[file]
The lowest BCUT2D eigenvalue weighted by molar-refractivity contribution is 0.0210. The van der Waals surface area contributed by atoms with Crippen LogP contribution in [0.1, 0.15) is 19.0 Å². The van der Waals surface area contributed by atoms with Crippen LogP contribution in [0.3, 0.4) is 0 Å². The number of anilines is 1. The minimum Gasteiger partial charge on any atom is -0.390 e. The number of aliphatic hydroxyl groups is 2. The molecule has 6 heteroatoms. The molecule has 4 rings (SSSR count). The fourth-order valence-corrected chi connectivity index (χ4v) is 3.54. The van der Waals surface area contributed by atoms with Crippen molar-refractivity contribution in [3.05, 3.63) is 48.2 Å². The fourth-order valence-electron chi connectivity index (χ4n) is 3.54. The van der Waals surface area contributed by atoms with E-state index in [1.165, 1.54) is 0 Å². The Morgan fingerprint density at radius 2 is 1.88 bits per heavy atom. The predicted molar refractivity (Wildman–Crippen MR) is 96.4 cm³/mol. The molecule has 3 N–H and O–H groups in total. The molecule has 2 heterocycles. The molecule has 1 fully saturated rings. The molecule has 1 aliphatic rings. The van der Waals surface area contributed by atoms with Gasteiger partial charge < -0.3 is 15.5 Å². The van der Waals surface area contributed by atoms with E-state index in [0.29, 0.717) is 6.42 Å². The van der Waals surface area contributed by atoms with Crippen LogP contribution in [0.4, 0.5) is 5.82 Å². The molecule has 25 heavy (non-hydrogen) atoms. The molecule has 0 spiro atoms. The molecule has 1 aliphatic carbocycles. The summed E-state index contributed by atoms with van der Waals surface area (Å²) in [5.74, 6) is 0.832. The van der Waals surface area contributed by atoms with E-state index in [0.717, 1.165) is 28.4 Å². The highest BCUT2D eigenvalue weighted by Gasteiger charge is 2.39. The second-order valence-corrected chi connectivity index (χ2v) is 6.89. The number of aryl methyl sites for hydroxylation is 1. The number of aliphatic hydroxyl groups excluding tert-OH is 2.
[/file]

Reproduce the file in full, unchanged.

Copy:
The lowest BCUT2D eigenvalue weighted by molar-refractivity contribution is 0.0210. The van der Waals surface area contributed by atoms with Crippen LogP contribution in [0.1, 0.15) is 19.0 Å². The van der Waals surface area contributed by atoms with Crippen LogP contribution in [0.3, 0.4) is 0 Å². The number of anilines is 1. The minimum Gasteiger partial charge on any atom is -0.390 e. The number of aliphatic hydroxyl groups is 2. The molecule has 6 heteroatoms. The molecule has 4 rings (SSSR count). The fourth-order valence-corrected chi connectivity index (χ4v) is 3.54. The van der Waals surface area contributed by atoms with Crippen molar-refractivity contribution in [3.05, 3.63) is 48.2 Å². The fourth-order valence-electron chi connectivity index (χ4n) is 3.54. The van der Waals surface area contributed by atoms with E-state index in [1.165, 1.54) is 0 Å². The Morgan fingerprint density at radius 2 is 1.88 bits per heavy atom. The predicted molar refractivity (Wildman–Crippen MR) is 96.4 cm³/mol. The molecule has 3 N–H and O–H groups in total. The molecule has 2 heterocycles. The molecule has 1 fully saturated rings. The molecule has 1 aliphatic rings. The van der Waals surface area contributed by atoms with Gasteiger partial charge < -0.3 is 15.5 Å². The van der Waals surface area contributed by atoms with E-state index in [0.29, 0.717) is 6.42 Å². The van der Waals surface area contributed by atoms with Crippen LogP contribution in [0.4, 0.5) is 5.82 Å². The molecule has 25 heavy (non-hydrogen) atoms. The molecule has 0 spiro atoms. The molecule has 1 aliphatic carbocycles. The summed E-state index contributed by atoms with van der Waals surface area (Å²) in [5.74, 6) is 0.832. The van der Waals surface area contributed by atoms with E-state index in [0.717, 1.165) is 28.4 Å². The highest BCUT2D eigenvalue weighted by Gasteiger charge is 2.39. The second-order valence-corrected chi connectivity index (χ2v) is 6.89. The number of aryl methyl sites for hydroxylation is 1. The number of aliphatic hydroxyl groups excluding tert-OH is 2.